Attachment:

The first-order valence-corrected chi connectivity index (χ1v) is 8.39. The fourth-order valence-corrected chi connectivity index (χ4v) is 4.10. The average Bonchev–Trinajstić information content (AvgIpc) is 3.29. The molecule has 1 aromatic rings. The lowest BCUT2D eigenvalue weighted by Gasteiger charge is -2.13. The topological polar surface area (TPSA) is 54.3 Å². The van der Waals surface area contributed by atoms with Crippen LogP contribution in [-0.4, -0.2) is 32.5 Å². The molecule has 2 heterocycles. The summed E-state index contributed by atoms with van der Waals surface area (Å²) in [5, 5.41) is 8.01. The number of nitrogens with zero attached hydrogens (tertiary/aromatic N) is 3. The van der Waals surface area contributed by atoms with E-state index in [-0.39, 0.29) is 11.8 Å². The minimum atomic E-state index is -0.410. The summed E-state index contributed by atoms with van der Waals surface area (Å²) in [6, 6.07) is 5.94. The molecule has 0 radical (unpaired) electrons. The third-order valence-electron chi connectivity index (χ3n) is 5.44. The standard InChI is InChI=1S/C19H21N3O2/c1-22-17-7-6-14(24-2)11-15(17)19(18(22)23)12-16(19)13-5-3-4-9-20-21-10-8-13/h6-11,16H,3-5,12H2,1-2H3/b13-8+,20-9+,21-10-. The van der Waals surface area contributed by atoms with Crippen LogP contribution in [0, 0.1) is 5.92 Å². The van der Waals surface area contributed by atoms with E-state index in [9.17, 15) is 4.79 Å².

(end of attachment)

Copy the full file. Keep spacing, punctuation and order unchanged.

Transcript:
The first-order valence-corrected chi connectivity index (χ1v) is 8.39. The fourth-order valence-corrected chi connectivity index (χ4v) is 4.10. The average Bonchev–Trinajstić information content (AvgIpc) is 3.29. The molecule has 1 aromatic rings. The lowest BCUT2D eigenvalue weighted by Gasteiger charge is -2.13. The topological polar surface area (TPSA) is 54.3 Å². The van der Waals surface area contributed by atoms with Crippen LogP contribution in [-0.4, -0.2) is 32.5 Å². The molecule has 2 heterocycles. The summed E-state index contributed by atoms with van der Waals surface area (Å²) in [5, 5.41) is 8.01. The number of nitrogens with zero attached hydrogens (tertiary/aromatic N) is 3. The van der Waals surface area contributed by atoms with E-state index in [-0.39, 0.29) is 11.8 Å². The minimum atomic E-state index is -0.410. The summed E-state index contributed by atoms with van der Waals surface area (Å²) in [6, 6.07) is 5.94. The molecule has 0 radical (unpaired) electrons. The third-order valence-electron chi connectivity index (χ3n) is 5.44. The standard InChI is InChI=1S/C19H21N3O2/c1-22-17-7-6-14(24-2)11-15(17)19(18(22)23)12-16(19)13-5-3-4-9-20-21-10-8-13/h6-11,16H,3-5,12H2,1-2H3/b13-8+,20-9+,21-10-. The van der Waals surface area contributed by atoms with Crippen LogP contribution in [0, 0.1) is 5.92 Å². The van der Waals surface area contributed by atoms with E-state index in [9.17, 15) is 4.79 Å².